Despite owning CTF and being a lobbying specialist, Downing Street stated that Lynton Crosby’s meetings with the Prime Minister and other ministers would not be publicly disclosed as he is classed as a political advisor. 
Conservative MP Sarah Wollaston stated:
"It is a concern, a great concern, that somebody so close to the heart of Government has such links with lobbying organisations. It makes the point on why we need transparency on lobbying in the UK."
MP Diane Abbott, Labour’s Shadow Public Health Minister called for Prime Minister David Cameron to explain the omission of plain packaging from the Queen’s Speech.
"This is deeply concerning, because behind all the chaos, confusion and dither, it’s clear that Lynton Crosby and the government’s friends in big business are pulling the strings, and public health is being quietly ditched by this government…David Cameron needs to get out of the bunker and explain…whether he was aware of his main campaign strategist’s business interests when he offered him the job."
Similarly, Shadow Health Secretary Andy Burnham said:
"From the outside it looks very much like a right-wing lobbyist is dictating the Coalition’s health policy."
The tobacco industry’s incessant lobbying and the current political climate in the UK are also likely to have contributed to the delay to implement plain packaging. In reference to the latter, Crosby’s advice to David Cameron to “get the barnacles off the boat” means getting rid of policies that distract from the core Conservative message in the run up to the national elections in 2015.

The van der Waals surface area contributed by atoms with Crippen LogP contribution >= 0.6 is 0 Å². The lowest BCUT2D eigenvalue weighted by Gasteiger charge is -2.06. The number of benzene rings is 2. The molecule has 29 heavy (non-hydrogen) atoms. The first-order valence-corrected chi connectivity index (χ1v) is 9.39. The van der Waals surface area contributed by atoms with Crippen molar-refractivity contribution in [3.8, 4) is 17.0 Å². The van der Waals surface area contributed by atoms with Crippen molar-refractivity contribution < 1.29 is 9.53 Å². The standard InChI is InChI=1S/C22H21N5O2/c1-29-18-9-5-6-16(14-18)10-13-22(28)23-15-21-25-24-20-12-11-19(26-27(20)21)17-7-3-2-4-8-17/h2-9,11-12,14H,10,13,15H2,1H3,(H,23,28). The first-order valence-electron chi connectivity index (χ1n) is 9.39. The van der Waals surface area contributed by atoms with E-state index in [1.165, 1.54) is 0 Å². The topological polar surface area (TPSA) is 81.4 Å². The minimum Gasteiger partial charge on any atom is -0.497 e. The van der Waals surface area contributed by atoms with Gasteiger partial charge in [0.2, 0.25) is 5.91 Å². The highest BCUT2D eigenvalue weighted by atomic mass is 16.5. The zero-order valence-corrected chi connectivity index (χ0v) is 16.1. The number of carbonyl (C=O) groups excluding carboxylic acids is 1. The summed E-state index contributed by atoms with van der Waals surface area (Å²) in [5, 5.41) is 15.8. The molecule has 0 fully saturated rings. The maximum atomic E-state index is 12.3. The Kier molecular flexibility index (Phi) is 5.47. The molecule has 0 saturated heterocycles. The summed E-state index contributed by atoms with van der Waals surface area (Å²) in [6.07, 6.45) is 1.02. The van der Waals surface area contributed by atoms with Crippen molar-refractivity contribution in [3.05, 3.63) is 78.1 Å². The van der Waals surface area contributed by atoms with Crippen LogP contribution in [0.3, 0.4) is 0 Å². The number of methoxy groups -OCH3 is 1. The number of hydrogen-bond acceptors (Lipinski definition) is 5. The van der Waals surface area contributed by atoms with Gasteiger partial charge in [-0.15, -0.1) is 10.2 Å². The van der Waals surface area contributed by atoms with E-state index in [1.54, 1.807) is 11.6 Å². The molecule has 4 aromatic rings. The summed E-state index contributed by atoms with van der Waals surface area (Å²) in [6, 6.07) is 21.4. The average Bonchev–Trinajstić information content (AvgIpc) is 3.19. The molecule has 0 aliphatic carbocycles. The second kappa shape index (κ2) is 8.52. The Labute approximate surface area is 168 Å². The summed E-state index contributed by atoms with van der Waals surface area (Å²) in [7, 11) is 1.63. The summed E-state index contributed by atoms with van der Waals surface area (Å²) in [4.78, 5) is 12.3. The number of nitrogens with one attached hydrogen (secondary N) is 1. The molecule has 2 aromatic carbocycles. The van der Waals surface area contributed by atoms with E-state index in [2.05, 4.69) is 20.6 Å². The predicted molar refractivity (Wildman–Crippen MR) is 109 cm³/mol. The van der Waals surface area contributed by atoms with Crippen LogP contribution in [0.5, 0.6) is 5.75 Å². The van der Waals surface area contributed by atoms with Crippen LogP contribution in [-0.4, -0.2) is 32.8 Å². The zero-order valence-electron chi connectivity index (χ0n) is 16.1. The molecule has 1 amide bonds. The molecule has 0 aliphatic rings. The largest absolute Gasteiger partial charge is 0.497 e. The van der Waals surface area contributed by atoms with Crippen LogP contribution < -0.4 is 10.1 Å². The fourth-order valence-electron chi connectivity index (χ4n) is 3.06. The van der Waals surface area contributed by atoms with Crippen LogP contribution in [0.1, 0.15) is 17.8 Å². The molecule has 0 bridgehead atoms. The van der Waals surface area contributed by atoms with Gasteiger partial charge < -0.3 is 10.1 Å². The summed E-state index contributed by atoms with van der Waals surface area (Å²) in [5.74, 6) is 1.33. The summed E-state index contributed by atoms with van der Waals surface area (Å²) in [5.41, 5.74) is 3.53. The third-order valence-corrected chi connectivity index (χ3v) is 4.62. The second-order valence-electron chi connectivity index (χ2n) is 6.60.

Industry Lobbying in 2013
The tobacco industry, as well as using numerous front organisations, has also met Government officials directly. In early 2013, each of the big four tobacco companies was invited to meet with officials at the Department of Health (DH) to discuss the potential adverse economic consequences of plain packaging that they all referred to in their individual submissions to the consultation. The DH required further evidence to substantiate the statements the industry had made in this regard. This can be viewed in two ways:
1. That, the industry did not provide sufficient evidence of adverse economic outcomes in their submissions to the consultation.
2. That, these meetings have given the industry undue opportunity to influence a public health policy, thereby contravening Article 5.3 of the WHO FCTC which strongly advises that public policy should be free from tobacco industry influence.
Furthermore, in the meeting between the DH and British American Tobacco (BAT), the latter told the DH that smuggling had increased by more than a quarter of the legal market in the fourth quarter of 2012 and that these figures were backed by OLAF (the EU anti-fraud office). Neither statement stacks up. Official figures suggest that illicit trade in the UK has been on the decrease in recent years, and in this particular instance the report had not been officially approved by OLAF: